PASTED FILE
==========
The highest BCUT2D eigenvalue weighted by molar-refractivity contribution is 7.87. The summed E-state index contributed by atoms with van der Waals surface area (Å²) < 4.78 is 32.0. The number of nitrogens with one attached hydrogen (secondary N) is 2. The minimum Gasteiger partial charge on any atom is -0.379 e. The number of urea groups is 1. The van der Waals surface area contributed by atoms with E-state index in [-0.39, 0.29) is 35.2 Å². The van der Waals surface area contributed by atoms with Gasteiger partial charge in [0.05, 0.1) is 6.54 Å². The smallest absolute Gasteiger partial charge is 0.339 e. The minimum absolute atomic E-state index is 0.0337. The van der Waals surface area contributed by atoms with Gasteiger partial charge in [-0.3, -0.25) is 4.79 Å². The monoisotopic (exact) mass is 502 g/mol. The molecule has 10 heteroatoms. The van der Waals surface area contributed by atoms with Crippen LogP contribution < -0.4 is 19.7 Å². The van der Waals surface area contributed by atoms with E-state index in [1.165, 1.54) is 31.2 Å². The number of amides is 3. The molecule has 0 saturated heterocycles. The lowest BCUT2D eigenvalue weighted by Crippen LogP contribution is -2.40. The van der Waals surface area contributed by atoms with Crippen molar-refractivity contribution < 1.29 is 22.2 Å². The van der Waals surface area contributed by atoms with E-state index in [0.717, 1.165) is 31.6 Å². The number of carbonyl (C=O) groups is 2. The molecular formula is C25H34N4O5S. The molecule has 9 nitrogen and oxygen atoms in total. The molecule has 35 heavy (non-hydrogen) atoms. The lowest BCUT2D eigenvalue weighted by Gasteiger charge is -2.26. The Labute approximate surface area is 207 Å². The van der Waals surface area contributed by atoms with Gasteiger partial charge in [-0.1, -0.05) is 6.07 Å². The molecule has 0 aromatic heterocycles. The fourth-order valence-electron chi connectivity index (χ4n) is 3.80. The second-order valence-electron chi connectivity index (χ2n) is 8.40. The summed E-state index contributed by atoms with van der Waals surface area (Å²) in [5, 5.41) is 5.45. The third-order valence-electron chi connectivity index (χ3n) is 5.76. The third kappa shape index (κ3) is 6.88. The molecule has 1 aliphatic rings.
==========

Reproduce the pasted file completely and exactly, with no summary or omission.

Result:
The highest BCUT2D eigenvalue weighted by molar-refractivity contribution is 7.87. The summed E-state index contributed by atoms with van der Waals surface area (Å²) < 4.78 is 32.0. The number of nitrogens with one attached hydrogen (secondary N) is 2. The minimum Gasteiger partial charge on any atom is -0.379 e. The number of urea groups is 1. The van der Waals surface area contributed by atoms with E-state index in [-0.39, 0.29) is 35.2 Å². The van der Waals surface area contributed by atoms with Gasteiger partial charge in [0.05, 0.1) is 6.54 Å². The smallest absolute Gasteiger partial charge is 0.339 e. The minimum absolute atomic E-state index is 0.0337. The van der Waals surface area contributed by atoms with Gasteiger partial charge in [-0.3, -0.25) is 4.79 Å². The monoisotopic (exact) mass is 502 g/mol. The molecule has 10 heteroatoms. The van der Waals surface area contributed by atoms with Crippen LogP contribution < -0.4 is 19.7 Å². The van der Waals surface area contributed by atoms with E-state index in [1.165, 1.54) is 31.2 Å². The number of amides is 3. The molecule has 0 saturated heterocycles. The lowest BCUT2D eigenvalue weighted by Crippen LogP contribution is -2.40. The van der Waals surface area contributed by atoms with Crippen molar-refractivity contribution < 1.29 is 22.2 Å². The van der Waals surface area contributed by atoms with E-state index in [0.717, 1.165) is 31.6 Å². The number of carbonyl (C=O) groups is 2. The molecular formula is C25H34N4O5S. The molecule has 9 nitrogen and oxygen atoms in total. The molecule has 35 heavy (non-hydrogen) atoms. The lowest BCUT2D eigenvalue weighted by Gasteiger charge is -2.26. The Labute approximate surface area is 207 Å². The van der Waals surface area contributed by atoms with Gasteiger partial charge in [-0.1, -0.05) is 6.07 Å². The molecule has 0 aromatic heterocycles. The fourth-order valence-electron chi connectivity index (χ4n) is 3.80. The second-order valence-electron chi connectivity index (χ2n) is 8.40. The summed E-state index contributed by atoms with van der Waals surface area (Å²) in [5, 5.41) is 5.45. The third-order valence-electron chi connectivity index (χ3n) is 5.76. The third kappa shape index (κ3) is 6.88. The molecule has 1 aliphatic rings.